35. Formally Britain has maintained some interest in the area but in fact, under the surface, the U.S.A. has extended her imperial mantle from the Latin to the European Caribbean. Considerations, military (Chaguaramas), economic (Texaco in Trinidad, the bauxite companies in Surinam, B.G., Jamaica, hoteliers and ‘pioneer’ entrepreneurs throughout) and political (anti-communism) were all present.
36. The significance of this extension of American interests for the Caribbean territories was that any hope that the withdrawal of European power would force a formulation of the aspirations of the popular movement in national terms soon faded. Outsiders, and, in a colonial society defenceless against foreign ideas like B.G., insiders, too, inevitably began to see every conflict in terms of the threat of ‘socialism-communism’ to the established ‘democratic’ order. Regional leaders took different positions in this international ideological conflict and most of them took different positions at different times. At any rate, unconsciously, the leaders ratified imperial interests in the region,
37. In B.G. these regional developments have produced some curious results owing to the split in the leadership of the popular movement. Each faction has made a de facto alliance with one of the two main imperial systems while declaring for ‘neutralism’ and ‘mixed economy’. Thus, paradoxically, the structure of power and the struggle between the leaders have yielded an unconscious consensus about feasible policy-neutralism and mixed economy.
38. In that respect, for the long-run, the situation in B.G. is better defined than in, for example, Trinidad and Jamaica where the whole leadership is banking on the West and on Pioneer industry legislation, about which large sections of the population are unhappy.
39. Yet in the short-run the position in B.G. is more unstable. Although the struggle for power has produced the basis for a feasible programme because of what the rival leaders have recognised as reasonable, the actual programmes remain unarticulated and in practice, each faction is identified by the other with the worst excesses of its imperial partner. The one side is expected to coerce and exploit on public account, the other on private. At the same time, both factions are expected by the population at large (opponents and supporters) to create conditions of life in Guyana which would provide the high level of material welfare enjoyed in the imperial countries. Thus, the failure of the factions to dissociate from their imperial partners has reinforced the colonial condition and the small size of the country as factors promoting an inflow of sometimes irrelevant and dangerous foreign ideas.
40. The most curious thing of all is that popular interpretations of these complex developments describe the period under review simply as one of increased racism and of the growth of the communist or reactionary threat (depending on the side). The tools for analysis of the political process with which socialists are traditionally associated are hardly known. Yet it is claimed that over 80 % of the population are ‘socialist’.**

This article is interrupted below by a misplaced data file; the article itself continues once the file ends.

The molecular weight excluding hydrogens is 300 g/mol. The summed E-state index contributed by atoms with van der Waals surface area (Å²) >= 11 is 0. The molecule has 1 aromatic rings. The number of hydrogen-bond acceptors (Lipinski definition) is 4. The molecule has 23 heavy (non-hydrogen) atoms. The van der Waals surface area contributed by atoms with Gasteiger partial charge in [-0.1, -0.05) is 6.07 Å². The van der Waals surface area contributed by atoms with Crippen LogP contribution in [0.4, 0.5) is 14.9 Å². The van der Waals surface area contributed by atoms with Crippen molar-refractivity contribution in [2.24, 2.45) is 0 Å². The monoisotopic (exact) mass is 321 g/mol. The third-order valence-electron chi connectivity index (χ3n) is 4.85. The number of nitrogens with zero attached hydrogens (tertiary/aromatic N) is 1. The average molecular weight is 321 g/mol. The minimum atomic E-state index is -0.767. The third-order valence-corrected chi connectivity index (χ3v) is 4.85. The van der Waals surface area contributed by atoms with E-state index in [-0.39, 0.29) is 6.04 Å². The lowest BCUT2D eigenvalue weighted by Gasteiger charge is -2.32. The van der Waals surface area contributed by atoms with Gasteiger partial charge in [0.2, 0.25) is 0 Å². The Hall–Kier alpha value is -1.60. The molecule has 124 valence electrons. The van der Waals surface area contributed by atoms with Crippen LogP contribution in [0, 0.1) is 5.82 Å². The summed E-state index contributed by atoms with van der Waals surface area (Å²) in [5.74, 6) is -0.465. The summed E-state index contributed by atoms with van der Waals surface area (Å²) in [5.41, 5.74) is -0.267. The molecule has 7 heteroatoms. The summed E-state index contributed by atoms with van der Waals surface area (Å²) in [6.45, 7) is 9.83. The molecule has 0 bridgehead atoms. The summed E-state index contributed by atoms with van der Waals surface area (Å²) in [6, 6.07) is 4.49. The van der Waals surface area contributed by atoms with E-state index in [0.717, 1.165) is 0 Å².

41. By 1962 a decade of irrelevant by-play has brought Guiana to the brink of total chaos. The drift of the leadership towards external imperial supports, their failure to articulate universalistic and feasible programmes, the failure of the society to recognise that the very breakdown of the imperial system of the old world would lay bare racial, cultural, and class conflicts have all contributed to the demoralisation of Guyana. So confused and demoralised is the nation, so little is the confidence it has in its own viability as an integral whole that no sane debate was possible on the Independence Constitution.
42. Up to the Independence Conference the nation had silently hoped somehow to pull through at the last minute (as Trinidad appeared, falsely perhaps, to have done). Now that hope has all but vanished. Thoughts are being turned towards open advocacy of beggar-my-neighbour ‘solutions’. The consensus about the necessity for early Independence, for social and economic reform, for decolonisation and final rebuffing of all imperial interests is being reconsidered. That is the threat of 1963. The temporary neurosis of the last decade threatens to become a permanent feature of the character of the society (as happened in Latin America after Independence in the 19th century).
43. One last chance remains. Sane men are exploring the possibility of a rapprochement between the leaders. Desirable and necessary as this rapprochement undoubtedly is, it must be clear from what has gone before that no mere agreement to share power between leaders can be sufficient to ‘solve’ the national problems. In addition to the struggle for power between the leaders the constitutional, cultural, economic and racial confusion that the British have left has to be faced squarely and the imperial variables have to be reckoned for. In the light of all these, a new strategy must be devised to put the nation on the road to decolonisation, development, and democracy. That is the task attempted in Parts IV, V, VI and VII.
* i.e., realized the significance of the group differences in terms of political action and public policy.
** The interpretation of this paper is that they are for ‘social reform’ involving, certainly, some measure of socialism.